• Do you use a combination of qualitative, quantitative and technical analysis in your selection? If not, why not?
• Is your universe of funds restricted (fettered) or not restricted (unfettered)?
• Do you outsource all or any part of your research, or do you do your own proprietary in-house research?
• If you use external research is it paid for or bundled through a process known as soft commissions? (The latter could suggest bias in their fund selection process).
The following questions should be asked on how the multi-manager positions the fund to perform in unexpected markets.
• What are your investment beliefs behind how you invest and how are these put into practice?
• What investment approach do you use - beat a benchmark or focus on absolute return?
• Is this approach well documented and based on sound investment theory?
• What is your process in forecasting future market environments and how do they position the portfolio accordingly?
• With regard to fund of funds, will you trade in and out of the underlying funds frequently? (If yes, one can expect high turnover and hence incur high charges which are not disclosed but can have a negative impact on performance).
• How do you arrive at strategic and tactical asset allocation decisions?
• Why is the fund split the way it is? What is each part (manager and fund) achieving towards the whole portfolio?
• Does the portfolio construction process add value beyond fund selection?
Questions to ask on controlling portfolio risk:
• How do you identify risk
• How do you monitor risk
• How do you manage risk?
Questions to ask on whether the multi-manager's own organisational structure has any inherent risk:
• Is there a dedicated team who run your operations or are you a star fund manager?
• (If they are a star fund manager) What continuity plans are in place to cover periods of absence/sudden departures?
• Are you prepared to provide an organagram of the company and/or team in which the fund manager operates, coupled with details of the reporting structure in the team and how the team works together in practice?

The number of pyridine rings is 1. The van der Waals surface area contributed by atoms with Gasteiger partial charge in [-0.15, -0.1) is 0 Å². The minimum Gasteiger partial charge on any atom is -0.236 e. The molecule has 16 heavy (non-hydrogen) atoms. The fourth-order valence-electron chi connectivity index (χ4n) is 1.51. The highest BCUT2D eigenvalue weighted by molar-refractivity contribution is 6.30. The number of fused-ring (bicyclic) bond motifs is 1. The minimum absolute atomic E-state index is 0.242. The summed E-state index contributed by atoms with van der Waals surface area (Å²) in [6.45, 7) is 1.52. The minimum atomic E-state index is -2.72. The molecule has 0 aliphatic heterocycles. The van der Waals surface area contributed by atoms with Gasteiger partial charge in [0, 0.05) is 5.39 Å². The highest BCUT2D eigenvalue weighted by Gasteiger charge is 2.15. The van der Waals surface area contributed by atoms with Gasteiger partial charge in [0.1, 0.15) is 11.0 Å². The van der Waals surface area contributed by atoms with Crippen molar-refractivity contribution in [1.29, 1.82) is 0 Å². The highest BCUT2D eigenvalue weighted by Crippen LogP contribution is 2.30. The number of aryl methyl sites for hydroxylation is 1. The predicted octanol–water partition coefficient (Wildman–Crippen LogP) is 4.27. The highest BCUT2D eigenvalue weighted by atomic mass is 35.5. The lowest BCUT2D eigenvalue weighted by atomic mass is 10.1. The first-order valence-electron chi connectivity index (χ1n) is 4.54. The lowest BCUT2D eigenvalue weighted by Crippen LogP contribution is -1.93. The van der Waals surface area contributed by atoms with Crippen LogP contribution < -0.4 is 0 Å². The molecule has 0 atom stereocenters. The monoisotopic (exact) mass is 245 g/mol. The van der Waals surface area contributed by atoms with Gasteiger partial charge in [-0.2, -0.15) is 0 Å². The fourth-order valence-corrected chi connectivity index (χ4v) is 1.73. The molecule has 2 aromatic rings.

• How long has the team worked together and what is its experience?
• Have you got a demonstrable and consistent track record of successfully managing money on a multi-manager approach?
• Are you big enough to negotiate discounts on the costs of running the money, in other words, no initial charge?
• (If they are a fund of funds) Are you big enough to ensure a low annual management charge?
• Are you big enough to get direct access to the fund managers or do you have to deal with a fund analyst or relationship manager instead?
• Is the multi-manager way of running money core to your investment approach and hence backed with resources focused mainly at that activity?
• Who owns you and what are the risks deriving from this?
• What is the TER of the fund?
I have tried to give advisers a few key questions to enable them to distinguish the quality multi-managers from the rest. At the end of the day when you outsource the investment management to a multi-manager you are saying to your client you have confidence in that multi-manager's ability to meet their expectations in respect of future investment returns. Can you demonstrate to your client why you have confidence that they should perform well?
• Multi-managers should select the best type of fund or fund manager.
Position the fund to perform well in the future.
Control portfolio risk.